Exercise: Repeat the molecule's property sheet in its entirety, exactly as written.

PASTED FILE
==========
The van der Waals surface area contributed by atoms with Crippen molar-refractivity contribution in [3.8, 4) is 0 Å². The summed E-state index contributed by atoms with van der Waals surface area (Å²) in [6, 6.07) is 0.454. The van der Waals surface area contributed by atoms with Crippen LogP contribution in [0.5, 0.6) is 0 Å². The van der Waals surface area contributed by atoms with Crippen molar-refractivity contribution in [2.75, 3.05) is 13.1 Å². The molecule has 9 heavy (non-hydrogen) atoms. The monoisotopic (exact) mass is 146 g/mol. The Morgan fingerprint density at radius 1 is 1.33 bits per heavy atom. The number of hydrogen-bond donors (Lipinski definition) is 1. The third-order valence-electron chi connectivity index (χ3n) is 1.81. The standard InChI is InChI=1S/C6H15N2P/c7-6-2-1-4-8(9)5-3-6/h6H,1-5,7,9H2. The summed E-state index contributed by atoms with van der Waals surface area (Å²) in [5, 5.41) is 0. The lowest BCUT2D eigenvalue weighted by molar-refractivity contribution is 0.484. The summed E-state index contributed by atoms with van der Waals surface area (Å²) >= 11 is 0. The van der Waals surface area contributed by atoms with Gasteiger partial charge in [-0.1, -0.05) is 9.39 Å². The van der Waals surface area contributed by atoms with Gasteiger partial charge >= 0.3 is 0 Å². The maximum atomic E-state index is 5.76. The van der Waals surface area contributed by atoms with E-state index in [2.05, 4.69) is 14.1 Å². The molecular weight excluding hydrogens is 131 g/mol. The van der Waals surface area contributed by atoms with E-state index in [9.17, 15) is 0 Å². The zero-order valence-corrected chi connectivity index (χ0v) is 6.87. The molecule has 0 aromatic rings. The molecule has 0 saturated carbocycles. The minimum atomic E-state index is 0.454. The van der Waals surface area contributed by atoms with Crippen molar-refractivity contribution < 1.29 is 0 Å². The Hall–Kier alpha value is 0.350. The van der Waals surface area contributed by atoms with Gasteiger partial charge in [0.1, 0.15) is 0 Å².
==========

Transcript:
The van der Waals surface area contributed by atoms with Crippen molar-refractivity contribution in [3.8, 4) is 0 Å². The summed E-state index contributed by atoms with van der Waals surface area (Å²) in [6, 6.07) is 0.454. The van der Waals surface area contributed by atoms with Crippen LogP contribution in [0.5, 0.6) is 0 Å². The van der Waals surface area contributed by atoms with Crippen molar-refractivity contribution in [2.75, 3.05) is 13.1 Å². The molecule has 9 heavy (non-hydrogen) atoms. The monoisotopic (exact) mass is 146 g/mol. The Morgan fingerprint density at radius 1 is 1.33 bits per heavy atom. The number of hydrogen-bond donors (Lipinski definition) is 1. The third-order valence-electron chi connectivity index (χ3n) is 1.81. The standard InChI is InChI=1S/C6H15N2P/c7-6-2-1-4-8(9)5-3-6/h6H,1-5,7,9H2. The summed E-state index contributed by atoms with van der Waals surface area (Å²) in [5, 5.41) is 0. The lowest BCUT2D eigenvalue weighted by molar-refractivity contribution is 0.484. The summed E-state index contributed by atoms with van der Waals surface area (Å²) >= 11 is 0. The van der Waals surface area contributed by atoms with Gasteiger partial charge in [-0.1, -0.05) is 9.39 Å². The van der Waals surface area contributed by atoms with Gasteiger partial charge >= 0.3 is 0 Å². The maximum atomic E-state index is 5.76. The van der Waals surface area contributed by atoms with E-state index in [2.05, 4.69) is 14.1 Å². The molecular weight excluding hydrogens is 131 g/mol. The van der Waals surface area contributed by atoms with E-state index in [9.17, 15) is 0 Å². The zero-order valence-corrected chi connectivity index (χ0v) is 6.87. The molecule has 0 aromatic rings. The molecule has 0 saturated carbocycles. The minimum atomic E-state index is 0.454. The van der Waals surface area contributed by atoms with Crippen molar-refractivity contribution < 1.29 is 0 Å². The Hall–Kier alpha value is 0.350. The van der Waals surface area contributed by atoms with Gasteiger partial charge in [0.1, 0.15) is 0 Å².